From the March 2004 issue

Observing Jupiter

Want to observe Jupiter? Here are some tips that will optimize your observing session with the giant and its satellites.
By | Published: March 3, 2004 | Last updated on May 18, 2023
Next to the Sun and Moon, the celestial object with the greatest visible detail is Jupiter. Even small telescopes can immediately show the four Galilean satellites (the four moons of Jupiter discovered by Galileo in 1610). These moons appear as bright points of light on either side of Jupiter and generally lie in a straight line (although some interesting triangles and other geometric forms are possible).

In addition to Jupiter’s moons, several dark stripes are easily seen on the planet. These stripes, above and below Jupiter’s equator, are known as the North and South Equatorial Belts. With larger telescopes operating at higher magnifications, more belts and bands are visible. See “Jupiter at its best” in the April 2004 issue of Astronomy for a full roundup of these features.

At higher magnifications, above about 150x, you can see that Jupiter is not a perfect sphere, a result of its rapid rotation rate coupled with the fact that it’s not a solid planet. Jupiter’s equatorial diameter is more than 5,500 miles (9,000 kilometers) larger than its polar diameter.

Watching Jupiter night after night, far from being monotonous, can be a rewarding pursuit. In addition to the changing aspects of the belts and zones on the planet’s face, Jupiter shows all its features in a single night. Jupiter spins once every 9 hours 55 minutes, so if you observe Jupiter early in the evening, the entire face you see will rotate and face away from Earth in half Jupiter’s rotation time, about 5 hours.

I’ve heard it said that Jupiter does not respond as well to high magnification as do Mars and Saturn. This may be due to the fact that Jupiter has too much detail and high magnification tends to “muddy the waters,” so to speak. In practice, this is more noticeable through telescopes with large central obstructions that provide bad contrast. Most of the time, the clarity of features on Jupiter is related to atmospheric conditions right here on Earth and not the amount of detail on Jupiter.

Using filters to observe Jupiter
From my experience, beginning amateur astronomers are wary of filters. They don’t fully understand how filters should be used, they don’t know exactly what a filter should show, and the view through a color filter is very unappealing to them. This probably stems from a desire to appreciate the image from an aesthetic viewpoint. Well, color filters have their purposes, but I guarantee you that making an object “pretty” isn’t one of them. Their purpose is to exaggerate contrast, differences in brightness. In fact, nearly all criticisms of color filters indicate the observer was looking for changes in color rather than changes in brightness.

All Jupiter observers should use filters because they bring out fainter detail than what can be seen in unfiltered light. A blue (e.g., Wratten 38A) filter will enhance the dark, reddish-brown belts circling the planet. A red (e.g., Wratten 23A) filter will bring out the blue features within the Equatorial Zone of Jupiter as well as the northern and southern borders of the main belts. Blue filters also bring out the contrast within the bright zones and sharpen cloud features. Please be aware that the larger the telescope, the better the filters will work. It’s a simple matter of light throughput. If you have a small telescope, don’t use dense filters. For example, substitute an orange (Wratten 21) or even a yellow (Wratten 12) filter for a red (e.g., Wratten 25) one.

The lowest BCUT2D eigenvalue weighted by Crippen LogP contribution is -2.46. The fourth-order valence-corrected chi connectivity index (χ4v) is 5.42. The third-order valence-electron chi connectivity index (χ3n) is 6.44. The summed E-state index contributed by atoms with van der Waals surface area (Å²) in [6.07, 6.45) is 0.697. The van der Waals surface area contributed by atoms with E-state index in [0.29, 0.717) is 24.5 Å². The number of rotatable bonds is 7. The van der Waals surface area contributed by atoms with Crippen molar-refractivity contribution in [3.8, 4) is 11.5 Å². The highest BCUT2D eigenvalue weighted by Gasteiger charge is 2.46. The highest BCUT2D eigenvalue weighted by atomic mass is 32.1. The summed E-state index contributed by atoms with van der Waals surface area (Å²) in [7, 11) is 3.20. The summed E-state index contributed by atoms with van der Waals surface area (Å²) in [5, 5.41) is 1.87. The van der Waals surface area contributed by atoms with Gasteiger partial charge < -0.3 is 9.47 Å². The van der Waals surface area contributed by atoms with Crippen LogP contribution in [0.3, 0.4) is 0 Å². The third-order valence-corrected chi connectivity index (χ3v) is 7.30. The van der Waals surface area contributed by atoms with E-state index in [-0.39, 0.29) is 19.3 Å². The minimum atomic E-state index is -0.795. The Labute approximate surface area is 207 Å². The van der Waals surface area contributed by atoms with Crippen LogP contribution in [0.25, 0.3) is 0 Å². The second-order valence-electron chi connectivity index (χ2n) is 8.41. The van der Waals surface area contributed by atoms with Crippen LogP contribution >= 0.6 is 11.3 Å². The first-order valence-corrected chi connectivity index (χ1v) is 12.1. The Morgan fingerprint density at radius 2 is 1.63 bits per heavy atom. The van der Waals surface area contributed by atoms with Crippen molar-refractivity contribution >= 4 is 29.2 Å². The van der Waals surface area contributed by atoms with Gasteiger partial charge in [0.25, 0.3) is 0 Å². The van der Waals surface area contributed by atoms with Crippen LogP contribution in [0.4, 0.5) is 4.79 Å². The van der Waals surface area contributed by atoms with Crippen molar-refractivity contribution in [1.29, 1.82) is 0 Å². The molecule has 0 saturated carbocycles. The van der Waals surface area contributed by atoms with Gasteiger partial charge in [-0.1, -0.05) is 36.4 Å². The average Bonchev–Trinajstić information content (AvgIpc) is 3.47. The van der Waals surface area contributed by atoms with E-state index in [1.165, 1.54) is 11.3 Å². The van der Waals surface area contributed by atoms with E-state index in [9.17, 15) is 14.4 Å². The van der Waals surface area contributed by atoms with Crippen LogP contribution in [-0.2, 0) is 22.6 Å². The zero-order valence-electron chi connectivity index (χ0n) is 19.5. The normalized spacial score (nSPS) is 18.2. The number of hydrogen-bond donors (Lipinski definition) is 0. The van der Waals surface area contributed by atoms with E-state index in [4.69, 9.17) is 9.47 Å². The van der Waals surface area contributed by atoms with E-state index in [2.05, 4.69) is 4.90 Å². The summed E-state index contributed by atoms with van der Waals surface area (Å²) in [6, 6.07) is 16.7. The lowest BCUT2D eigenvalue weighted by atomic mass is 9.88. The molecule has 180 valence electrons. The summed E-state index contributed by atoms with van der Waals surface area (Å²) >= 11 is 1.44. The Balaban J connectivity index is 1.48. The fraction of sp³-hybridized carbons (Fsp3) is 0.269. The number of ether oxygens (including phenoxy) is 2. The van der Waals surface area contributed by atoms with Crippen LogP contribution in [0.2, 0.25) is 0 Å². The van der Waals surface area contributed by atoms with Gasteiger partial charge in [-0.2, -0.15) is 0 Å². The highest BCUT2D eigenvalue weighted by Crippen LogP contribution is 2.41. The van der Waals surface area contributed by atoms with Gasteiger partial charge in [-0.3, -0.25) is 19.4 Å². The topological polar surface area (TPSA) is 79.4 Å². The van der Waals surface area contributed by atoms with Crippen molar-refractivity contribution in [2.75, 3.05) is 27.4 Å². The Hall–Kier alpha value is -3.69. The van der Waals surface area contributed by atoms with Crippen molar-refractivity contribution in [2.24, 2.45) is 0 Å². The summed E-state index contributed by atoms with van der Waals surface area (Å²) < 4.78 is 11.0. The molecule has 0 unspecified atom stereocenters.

Sketching Jupiter
Draw quickly! As stated above, Jupiter rotates quite rapidly and some of the features you’re sketching may rotate out of view if you take longer than about 20 minutes. Sketch the positions of the equatorial belts and polar regions first. Carefully estimate their widths and extent and where, in terms of latitude, they begin and end. Next, draw the less apparent belts and zones as they appear, but work on one hemisphere at a time. Place features within the belts and zones using Jupiter’s central meridian (an imaginary line from top to bottom) to help you gauge the distances. Finally, carefully shade your sketch to duplicate what you see.

Jupiter is so bright that some observers use a dim white light aimed at their sketch pad. I can’t endorse this practice because it doesn’t work for me. When I have used a white light, too many of the subtle details on the planet have been lost.

One technique some observers say works well to bring out additional detail on Jupiter is to focus your eye on a spot halfway between one of the poles and the equator. But don’t look at the spot. Concentrate on seeing and sketching detail in the polar area. (This takes some practice.) Then repeat the process for the other hemisphere. If you’re looking for more realism in your sketches, try drawing the outline of Jupiter as a slight oval, as it appears to you through the telescope.

Satellite observations
Telescopes with apertures of 10 inches and above plus good seeing conditions will show details on the Galilean satellites themselves. With high magnifications (350x and more), you will be able to resolve distinct satellite disks, especially during satellite transits. Transits are times when the moons of Jupiter pass in front of the planet. This reduces the glare of the satellite because Jupiter provides a lighter background than the black night sky. If you’re going to observe a satellite while it’s transiting the globe of Jupiter, be sure to find it before it starts its passage. Ganymede, the largest jovian moon, is the best candidate for seeing details. Look for a lighter shading in its polar regions, areas that are covered with frost. With large telescopes, you may even observe the colors of Jupiter’s large moons.